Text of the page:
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Sunday, February 7, 2016

Puzzled by a Puzzle

My mother and I continue to put together jigsaw puzzles. It has been almost a year since I posted about the puzzles we have done. So here they are.

The Grand Canyon was our first stop early last spring. Everybody told me this puzzle was “too hard” and nobody helped, much. So I got all stubborn about it and did it myself.

After the Grand Canyon we picked this tropical scene. Everybody helped with this one. It was too much fun not to! It made me think of the time my husband, son and self visited cousins in Southern California and took a trip one day out to Catalina Island on a huge catamaran. The dolphins met us a mile out and played at the bow and sides of the craft almost all the way. I loved being out there on the sea; my husband and son got a little seasick and went inside to be warm and not to feel the motion so much. The air was salty and wet; there was a fog part of the way, and the sky was iron gray with overcast. It was heaven.

This charming petshop folk-art scene came next, closely followed by another in the same style, a florist shop.
Everybody who visited us helped with these puzzles. Brothers, cousins, friends, nieces, etc.

Then came the castle of mad King Louis of Bavaria, Neuschwanstein. I am a bit curious about this picture. Most of the pictures I have seen online of this castle are from the other way around. I wonder if it is not easy to get to this side to photograph the castle? How can I find out? Go to Bavaria and see for myself! Of course! What a great idea!

Although very beautiful, this birdhouse puzzle was extremely hard for us. My mother always likes to have the border of the puzzle done first, but that was not possible with this style. Then she wanted to put together the birds, but she found them quite difficult. My real difficulty was in restraining myself from finishing too much and incurring her displeasure. When it was done at last, she really liked it. So we were happy with it.

These next two, in the same folk-art style as two previous, we finished in the summer. I forgot to take a photo of our finished version of the girl with the milk pail, but here is the picture on the box. We enjoyed these puzzles; the style lends itself to easy completion by a variety of levels of puzzlers, which perfectly describes our household in the summer with various ages of relatives whizzing in and out all season.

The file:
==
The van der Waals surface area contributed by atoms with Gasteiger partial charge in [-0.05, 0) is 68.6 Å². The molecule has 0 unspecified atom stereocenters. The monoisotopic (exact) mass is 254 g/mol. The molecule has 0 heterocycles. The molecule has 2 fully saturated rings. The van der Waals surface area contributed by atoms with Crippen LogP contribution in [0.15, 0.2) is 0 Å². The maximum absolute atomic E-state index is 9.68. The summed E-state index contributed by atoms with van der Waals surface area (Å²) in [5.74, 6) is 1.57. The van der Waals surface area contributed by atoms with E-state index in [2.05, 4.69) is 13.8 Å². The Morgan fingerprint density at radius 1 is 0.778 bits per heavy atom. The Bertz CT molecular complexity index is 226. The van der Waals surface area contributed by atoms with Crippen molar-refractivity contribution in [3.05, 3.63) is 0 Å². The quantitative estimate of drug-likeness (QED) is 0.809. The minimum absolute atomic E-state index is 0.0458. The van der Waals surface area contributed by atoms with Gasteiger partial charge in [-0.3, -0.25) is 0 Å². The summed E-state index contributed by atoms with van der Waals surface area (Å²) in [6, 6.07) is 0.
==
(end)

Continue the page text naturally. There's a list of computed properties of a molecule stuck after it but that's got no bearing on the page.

This lovely mountain lion arrived on our puzzle table at the end of the summer. What a noble looking face and magnificent paws. I was reminded of the time right after we moved into our present house, when our neighbors to the west who had built in the months just before us told us that one time they had come over during the building process to inspect how things were going, and a young cougar had got itself stuck in one of their window wells for the basement windows! Yikes.

After a very warm summer, this cool walk in the woods was just the ticket. It was one of those puzzles you simply put together based on the shapes of the pieces, not the picture they make, because there are so few discernible pictures that close up.

To put us in the mood for Christmas, my mother got out this adorable puppy puzzle in November. She worked on the puppy while I did everything around it. We left it on our table for a full month. This was our favorite puzzle of the year.

The week after Christmas we did two nativity puzzles.
We did not actually like either one, so I did not photograph the second one. The first problem was the glitter on the pieces. It was so rough and stiff that it flaked off easily. Very annoying. Then when we were about finished, we looked again at the way the faces of the Holy Family were cut up for the pieces, and from a distance they looked very disturbing, as if Mary had an abnormally large nose, and as if the baby Jesus had had a lobotomy with a terrible stitching job that day. As soon as we were finished with these puzzles we gave them away.

The castle puzzles we received for Christmas. The smaller 300-piece puzzle was for my mother, whose puzzling ability has sadly deteriorated this year. She was not able to do much on her puzzle, as her eyes were not working well enough. She really likes this puzzle though. She is hoping her eyes get better so that she can do this puzzle again later this year.

The larger Irish castle puzzle of 1000 pieces was for me. My mother did part of the border, as she had the small castle puzzle. I finished it and discovered the first missing piece then. I hoped it was hidden among the other pieces, but with mathematical precision I laid out the pieces in order of color and shape in neat rows, and it was not there. When I was finished with the sky, I knew one of those pieces was missing as well. Later I discovered a third missing piece, but when I put the puzzle away I found the third missing piece, part of the grass and steps, lying on top of that puppy puzzle box where it had no business to have landed. The really weird thing is that there were three pieces extra: duplicates exactly of three edge pieces I already had (see the bottom left corner). These had stumped my poor mother, and I had been frustrated trying to finish the border until I realized about them being duplicates. Why did this happen, and how? It is a mystery we will never solve.


  1. Hi Marci,
    I am sorry that the Holy Family puzzles turned out so poorly. There were several others at Lehman's in Kidron, Ohio, where I bought them, that had no glitter or were larger and might not have had the flaws that those had.

    1. Don't be sorry, Al, Karen & I had a great time putting them together for Mom. Thanks for all the great puzzles you've sent!!


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